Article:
Preparation

Preparation = the action or process of making ready or being made ready for use or consideration.  

Preparations = something done to get ready for an event or undertaking.

When you think of “being prepared”, you most likely are thinking and acting intentionally; you are doing something now to ready yourself for something else in the future – something anticipated and planned.  I believe – no, I KNOW – there is another kind of preparation, the kind that transcends our own intentions.

Perhaps your current circumstances, actions and thoughts are also preparing you for the unanticipated.

Then
In 1988, I took a promotion, quite frankly, to escape from a rather evil new boss.  I actually turned down the promotion three times before accepting the fourth offer.  The job required me to make an undesired relocation to an undesired line of work – a direct service position helping people with disabilities become employed.

The executive who kept offering me the promotion knew my situation; he also knew my talents, perhaps better than I did.  I turned down the offer three times because:

  1. I did not want the job.
  2. I did not want to live in the community where I would need to relocate.
  3. I wanted to find my own job to pursue my writing and media relations career, not do job placement for others!
But I was becoming desperate and unable to find a position that met my expectations. I finally told the executive that the only way I would take the job was to “buy myself some time”, and that wasn’t fair.  His response?

“Mark, take the job. I think you will be great in this position; I think you will come to love it and I think you will stay for a long time.  If you do, you’ve done me a favor. If you don’t, and move on quickly, I’ve done you a favor.”

I took the job. I stayed nine years.  I become very good at it, helping more people into gainful employment than most of my professional peers. I completely recreated how the job is done, and began accepting speaking and training engagements on how I achieved success by doing things with a new approach.  I wrote a self-published book to help my clients.  After nine years, my work earned me an opportunity to move into the training and development field (five years directing a university-based corporate training operation) and today I am a business coach and founder of my own successful business (for the past nine years).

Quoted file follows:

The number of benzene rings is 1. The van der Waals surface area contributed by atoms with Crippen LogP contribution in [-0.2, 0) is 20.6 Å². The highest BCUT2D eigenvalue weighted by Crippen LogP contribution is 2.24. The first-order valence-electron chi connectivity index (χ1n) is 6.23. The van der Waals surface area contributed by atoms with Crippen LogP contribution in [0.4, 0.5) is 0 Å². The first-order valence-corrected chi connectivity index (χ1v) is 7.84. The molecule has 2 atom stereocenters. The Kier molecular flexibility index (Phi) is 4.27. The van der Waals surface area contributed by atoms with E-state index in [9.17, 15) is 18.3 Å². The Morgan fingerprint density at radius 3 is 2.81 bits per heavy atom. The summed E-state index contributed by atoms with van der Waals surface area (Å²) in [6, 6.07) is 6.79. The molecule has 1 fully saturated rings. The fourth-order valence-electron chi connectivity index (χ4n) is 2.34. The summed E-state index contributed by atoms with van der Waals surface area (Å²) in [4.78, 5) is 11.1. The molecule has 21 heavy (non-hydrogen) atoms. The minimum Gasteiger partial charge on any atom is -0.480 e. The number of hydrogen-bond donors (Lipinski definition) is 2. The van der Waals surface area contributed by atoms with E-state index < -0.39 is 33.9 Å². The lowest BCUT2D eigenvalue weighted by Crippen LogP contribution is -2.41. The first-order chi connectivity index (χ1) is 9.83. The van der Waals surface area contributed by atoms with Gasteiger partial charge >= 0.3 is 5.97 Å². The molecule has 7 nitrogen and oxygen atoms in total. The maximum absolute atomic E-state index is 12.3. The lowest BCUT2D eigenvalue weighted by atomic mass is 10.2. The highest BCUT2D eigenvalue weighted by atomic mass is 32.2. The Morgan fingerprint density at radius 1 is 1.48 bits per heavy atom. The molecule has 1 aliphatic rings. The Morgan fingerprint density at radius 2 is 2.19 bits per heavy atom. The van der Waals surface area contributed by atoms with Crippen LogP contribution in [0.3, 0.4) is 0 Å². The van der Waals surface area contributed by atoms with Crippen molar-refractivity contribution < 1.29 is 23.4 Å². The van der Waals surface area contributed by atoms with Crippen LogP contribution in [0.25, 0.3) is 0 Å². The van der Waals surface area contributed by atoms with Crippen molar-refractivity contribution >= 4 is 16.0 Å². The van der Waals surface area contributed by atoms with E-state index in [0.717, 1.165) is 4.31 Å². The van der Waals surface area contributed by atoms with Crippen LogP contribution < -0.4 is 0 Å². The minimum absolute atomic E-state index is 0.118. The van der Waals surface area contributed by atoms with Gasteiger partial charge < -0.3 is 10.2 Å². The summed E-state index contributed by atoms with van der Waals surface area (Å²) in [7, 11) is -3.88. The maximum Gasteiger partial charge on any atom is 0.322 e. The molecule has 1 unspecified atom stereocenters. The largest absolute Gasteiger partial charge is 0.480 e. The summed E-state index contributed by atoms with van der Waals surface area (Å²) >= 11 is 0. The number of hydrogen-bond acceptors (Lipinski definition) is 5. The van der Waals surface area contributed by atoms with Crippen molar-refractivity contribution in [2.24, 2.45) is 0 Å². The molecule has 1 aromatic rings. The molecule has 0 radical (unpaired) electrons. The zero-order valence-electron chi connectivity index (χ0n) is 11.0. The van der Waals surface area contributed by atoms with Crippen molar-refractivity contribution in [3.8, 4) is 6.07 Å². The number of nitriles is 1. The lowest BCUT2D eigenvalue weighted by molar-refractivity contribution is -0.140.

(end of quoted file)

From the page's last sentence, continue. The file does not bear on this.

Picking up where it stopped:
I didn’t know those unfortunate circumstances would lead me to a whole new career, to discover my purpose. I didn’t know this move, for which I was completely unprepared, would lead me into Right Livelihood.

For nine years, I wondered “Why am I here? Are you preparing me for something?”  I asked God the same questions in my prayers and spoke about it with others.  I got specific, too: “God, are you preparing me to be the parent of a child with disabilities?”

Now
In fact, I was being prepared for the life I now lead, not only starting my own business and the incredible opportunity to make a living at the work I do, but in August 1998 I became the parent of a child with Down Syndrome – my incredible son, Ryan, who is now age 13.
Sure, I now make my living helping professionals in business prepare for the future, develop vision, achieve goals, satisfaction and success.  I help people with dreams become leaders with vision – the purpose I discovered during those nine years of working with people with disabilities.  But I also respect the unknown, those things that are beyond our control, even beyond our knowing or anticipation.
I respect those things that are beyond our anticipation yet for which we are being prepared, for which we are intended.  Do you believe this?  What might happen if you did?  How might you appreciate the challenges you now face differently?
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About pdncoach

A Go-Giver business coach working with leaders whose success depends on the performance and productivity of others. I coach individual leaders and their teams... in small to mid-size businesses, ministries and non-profits... to accelerate their results and achieve dreams by getting past the difficult, strategic challenges of their current realities.
This entry was posted in career planning, disabilities, preparation, Purpose. Bookmark the permalink.

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